That's what I think I've lost sight of lately.  In my obsession with context I've let it overwrite the scenes, which should be simple and light and easily identifiable.  Scenes are the soap opera element, the bit that makes the reader stop flicking through channels and watch what's going on.  The context is there, like the Queen Vic in the background, but it's the emotion and drama viewers are grabbed by.

Sunday, 13 November 2011

Living in the Material World

I don't usually do reviews, but then I don't usually find things on TV that are worth watching.  Not saying that to be cruel, it's just when you get to my age you've seen it all, or most of it, so the latest soap story line or new character in Doctor Who doesn't hold the same fascination.

But it's nice to find a programme that's so well made and says something genuinely new that you can slide into it without effort.  That's how I felt about Martin Scorsese's Living in the Material World, a two part documentary about the late George Harrison, part one of which was broadcast last night.  Part two airs later this evening so no prizes for guessing what I'll be doing then.

The appeal, for me at least, is partly nostalgia.  That's another thing about getting to my age - your distant past becomes endlessly fascinating.  I was a little girl when the Beatles burst on the scene, lighting up stuffy British culture like a Catherine Wheel.   Somehow they appealed to everyone; old ladies and little kids like me were equally smitten, not just the hordes of young women who screamed hysterically at their concerts.  These four fresh faced lads brightened post-rationing Britain and made everything seem possible as they conquered the world.

I was smitten by Paul in those days.  He seemed the least threatening of them in my estimation.  John was my older sister's crush, but not many fell for the quiet one, George.  Yet as the years went by it was George of all of them who seemed least affected by the fame they accrued.  Every interview shows the same thoughtful young man who was never afraid to speak his mind, whether it was telling George Martin he didn't like his tie, or, in a studio debate on spirituality, declaring that the only 'mysticism' in meditation was down to ignorance.  He was always content to go his own way, never looking for acclaim or the limelight, pursuing his own quest for spiritual growth in spite of popular skepticism.  And he became a hero of mine when he put up the money to fund Monty Python's Life of Brian after the film's original backers pulled out at the last minute.

Living in the Material World contains fascinating clips and interviews with those closest to Harrison, all new and giving a unique insight into this most interesting man.  And of course there's lots of music too.  Just to prove he was no slouch in that department, I've posted one of his songs below.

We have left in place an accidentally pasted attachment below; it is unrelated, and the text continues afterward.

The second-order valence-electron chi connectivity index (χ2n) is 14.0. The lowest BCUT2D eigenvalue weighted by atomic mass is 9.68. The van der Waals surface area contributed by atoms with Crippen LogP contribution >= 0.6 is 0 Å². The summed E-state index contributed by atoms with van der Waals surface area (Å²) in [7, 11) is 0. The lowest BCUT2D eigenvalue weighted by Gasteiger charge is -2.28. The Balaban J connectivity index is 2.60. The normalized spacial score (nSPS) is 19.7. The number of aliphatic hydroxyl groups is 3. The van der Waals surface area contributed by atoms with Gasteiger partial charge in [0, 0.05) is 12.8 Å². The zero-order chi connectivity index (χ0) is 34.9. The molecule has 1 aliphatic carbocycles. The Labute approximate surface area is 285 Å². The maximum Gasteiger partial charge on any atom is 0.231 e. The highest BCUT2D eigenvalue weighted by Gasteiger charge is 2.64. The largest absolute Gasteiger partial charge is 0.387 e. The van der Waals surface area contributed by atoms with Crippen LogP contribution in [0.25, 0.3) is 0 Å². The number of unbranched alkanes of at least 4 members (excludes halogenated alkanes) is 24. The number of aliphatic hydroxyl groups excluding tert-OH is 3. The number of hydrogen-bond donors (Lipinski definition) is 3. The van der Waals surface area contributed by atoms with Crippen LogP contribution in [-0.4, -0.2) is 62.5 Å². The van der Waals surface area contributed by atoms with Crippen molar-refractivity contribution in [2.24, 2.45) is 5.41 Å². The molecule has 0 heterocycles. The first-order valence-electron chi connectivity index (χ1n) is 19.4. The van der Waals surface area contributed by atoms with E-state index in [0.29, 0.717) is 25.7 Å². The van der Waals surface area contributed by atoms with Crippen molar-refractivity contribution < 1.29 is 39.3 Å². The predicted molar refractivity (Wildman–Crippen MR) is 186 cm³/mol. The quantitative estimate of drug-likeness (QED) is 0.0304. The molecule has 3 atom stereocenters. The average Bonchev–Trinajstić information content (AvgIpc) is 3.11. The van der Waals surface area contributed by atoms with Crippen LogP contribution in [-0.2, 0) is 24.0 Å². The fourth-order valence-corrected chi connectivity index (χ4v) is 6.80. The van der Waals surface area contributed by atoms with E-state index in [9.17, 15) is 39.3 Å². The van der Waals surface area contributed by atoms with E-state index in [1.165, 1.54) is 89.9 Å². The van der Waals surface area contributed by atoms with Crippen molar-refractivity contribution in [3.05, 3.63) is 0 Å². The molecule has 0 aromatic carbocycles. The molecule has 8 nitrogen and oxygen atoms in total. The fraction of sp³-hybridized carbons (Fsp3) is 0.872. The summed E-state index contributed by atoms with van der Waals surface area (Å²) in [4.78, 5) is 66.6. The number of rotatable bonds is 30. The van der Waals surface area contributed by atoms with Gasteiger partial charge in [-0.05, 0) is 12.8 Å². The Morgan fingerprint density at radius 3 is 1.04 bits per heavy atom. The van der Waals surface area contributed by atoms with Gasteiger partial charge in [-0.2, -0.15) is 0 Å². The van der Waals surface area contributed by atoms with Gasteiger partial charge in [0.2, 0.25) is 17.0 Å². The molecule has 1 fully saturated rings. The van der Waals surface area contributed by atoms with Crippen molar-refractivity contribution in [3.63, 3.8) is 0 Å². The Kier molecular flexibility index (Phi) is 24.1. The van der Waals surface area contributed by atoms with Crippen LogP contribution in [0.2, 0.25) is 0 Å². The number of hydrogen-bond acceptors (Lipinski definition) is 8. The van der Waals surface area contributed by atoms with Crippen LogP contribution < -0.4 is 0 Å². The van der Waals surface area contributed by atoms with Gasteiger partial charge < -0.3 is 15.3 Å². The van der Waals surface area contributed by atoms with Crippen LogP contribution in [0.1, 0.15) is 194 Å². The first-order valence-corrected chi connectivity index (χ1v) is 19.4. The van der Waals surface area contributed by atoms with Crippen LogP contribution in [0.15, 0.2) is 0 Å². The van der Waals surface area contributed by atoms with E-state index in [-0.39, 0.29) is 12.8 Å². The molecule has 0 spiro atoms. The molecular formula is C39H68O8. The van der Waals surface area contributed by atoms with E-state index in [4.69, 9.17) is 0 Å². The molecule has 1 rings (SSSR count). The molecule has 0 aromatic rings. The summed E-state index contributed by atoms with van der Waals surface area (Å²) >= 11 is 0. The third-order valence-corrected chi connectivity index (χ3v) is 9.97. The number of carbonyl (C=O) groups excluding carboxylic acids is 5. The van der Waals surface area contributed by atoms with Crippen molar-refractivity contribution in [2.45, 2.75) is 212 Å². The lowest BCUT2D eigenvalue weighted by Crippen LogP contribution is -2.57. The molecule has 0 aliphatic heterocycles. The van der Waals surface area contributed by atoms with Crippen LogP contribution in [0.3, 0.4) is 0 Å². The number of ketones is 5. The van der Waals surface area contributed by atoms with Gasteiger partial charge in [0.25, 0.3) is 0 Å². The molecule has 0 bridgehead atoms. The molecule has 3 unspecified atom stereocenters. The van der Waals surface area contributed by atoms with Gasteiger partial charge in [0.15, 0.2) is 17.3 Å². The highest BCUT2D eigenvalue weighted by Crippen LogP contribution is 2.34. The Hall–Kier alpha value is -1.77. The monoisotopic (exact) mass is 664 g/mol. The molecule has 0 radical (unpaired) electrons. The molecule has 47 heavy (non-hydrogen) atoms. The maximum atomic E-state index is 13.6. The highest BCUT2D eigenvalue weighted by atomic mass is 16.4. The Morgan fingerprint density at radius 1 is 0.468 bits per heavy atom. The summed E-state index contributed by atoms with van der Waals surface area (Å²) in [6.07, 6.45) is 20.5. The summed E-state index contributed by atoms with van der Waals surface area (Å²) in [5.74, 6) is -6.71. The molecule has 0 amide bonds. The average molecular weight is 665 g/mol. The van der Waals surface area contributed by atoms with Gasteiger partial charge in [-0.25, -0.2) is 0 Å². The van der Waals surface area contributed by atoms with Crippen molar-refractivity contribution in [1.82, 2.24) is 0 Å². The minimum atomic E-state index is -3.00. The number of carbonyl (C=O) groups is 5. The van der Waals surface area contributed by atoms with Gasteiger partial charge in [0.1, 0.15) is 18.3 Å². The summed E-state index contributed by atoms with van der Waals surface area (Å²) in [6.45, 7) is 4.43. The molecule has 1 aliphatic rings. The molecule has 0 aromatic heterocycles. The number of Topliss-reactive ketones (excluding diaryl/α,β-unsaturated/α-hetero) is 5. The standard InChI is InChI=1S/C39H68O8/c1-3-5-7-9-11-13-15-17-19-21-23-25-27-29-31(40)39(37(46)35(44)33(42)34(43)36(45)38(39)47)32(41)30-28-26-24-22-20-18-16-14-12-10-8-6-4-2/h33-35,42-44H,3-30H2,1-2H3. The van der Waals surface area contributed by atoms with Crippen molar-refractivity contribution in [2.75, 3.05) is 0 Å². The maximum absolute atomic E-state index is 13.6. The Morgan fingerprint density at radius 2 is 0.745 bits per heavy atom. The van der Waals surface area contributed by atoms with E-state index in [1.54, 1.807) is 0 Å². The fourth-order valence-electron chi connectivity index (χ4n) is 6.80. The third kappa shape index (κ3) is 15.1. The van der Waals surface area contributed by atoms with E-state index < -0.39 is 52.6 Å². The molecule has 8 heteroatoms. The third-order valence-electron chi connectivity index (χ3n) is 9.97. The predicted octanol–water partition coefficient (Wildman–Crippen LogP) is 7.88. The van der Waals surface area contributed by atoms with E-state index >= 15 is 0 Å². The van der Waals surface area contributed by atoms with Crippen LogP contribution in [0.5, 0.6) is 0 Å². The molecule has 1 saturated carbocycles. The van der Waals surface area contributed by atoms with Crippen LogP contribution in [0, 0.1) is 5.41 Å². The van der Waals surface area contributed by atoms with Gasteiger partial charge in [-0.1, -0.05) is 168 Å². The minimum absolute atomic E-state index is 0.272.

I'm looking forward to watching the conclusion of this film and recommend it to anyone with even a passing interest in its subject matter.

Monday, 7 November 2011

New Project Planning

Well, it finally happened.  I'm starting to get an idea forming for a new project.  It's that nebulous feeling of ideas floating around in a vague soup that is at once enticing and frustrating.  But I'm determined to leave the writing as late as possible this time.  I want to get the plot worked out, the characters developed, the scenes sorted.  In the past I've rushed in with just a vague idea and a mouthy cast of characters with their own ideas and no respect for their author's opinions.  The result has been chaos and a lot of waste.  I'm hoping to avoid that this time (!).


Tuesday, 1 November 2011

November, November

November, November.  Something odd happens to the light at this time of year; the low rising sun in Scotland makes dawn and dusk particularly eerie times.  It changes perceptions.  Colours deepen; the sun, so bright on the horizon, blinds the eyes and casts darker shadows.

November is an important month for me.  My first born came into the world on 11th day, twenty-five years ago.  I remember sitting on my hospital bed, watching the brilliant sunshine illuminate stark window pane shaped rectangles on the ward wall.  Intense as search lights, with no hiding place.  

This is a time of reflection, a time of taking stock.  Yesterday, walking out early with Theo in the first light, I encountered what I assume was a crow when it collided with the back of my head as I climbed up the cliff slope of the golf course.  Stunned by this event, I was more surprised that the bird made no sound at all, before or after.  It simply flew on.

Then this morning, on the narrow metalled road that slopes up to a small car park on a vantage point beside the beach, I encountered a hare.  At first, the dazzling sunshine lighting up its cream and gold fur, I thought it was a dog.  But then I saw a black labrador in pursuit.  The hare turned and sideways on I realised what I was seeing.  It saw me and hesitated, turned away and climbed the steep grassy cliff face at the side of the road.  The lab pursued.  Both darted here and there among the gorse and rocky outcrops until the hare got the better of the terrain and reached the summit.  Within an instant the hare was gone, the dog still bouncing bewildered among the foliage.

This afternoon a magpie tapped on my living room window.  Wildlife seems to be getting in my face at the moment, don't you think?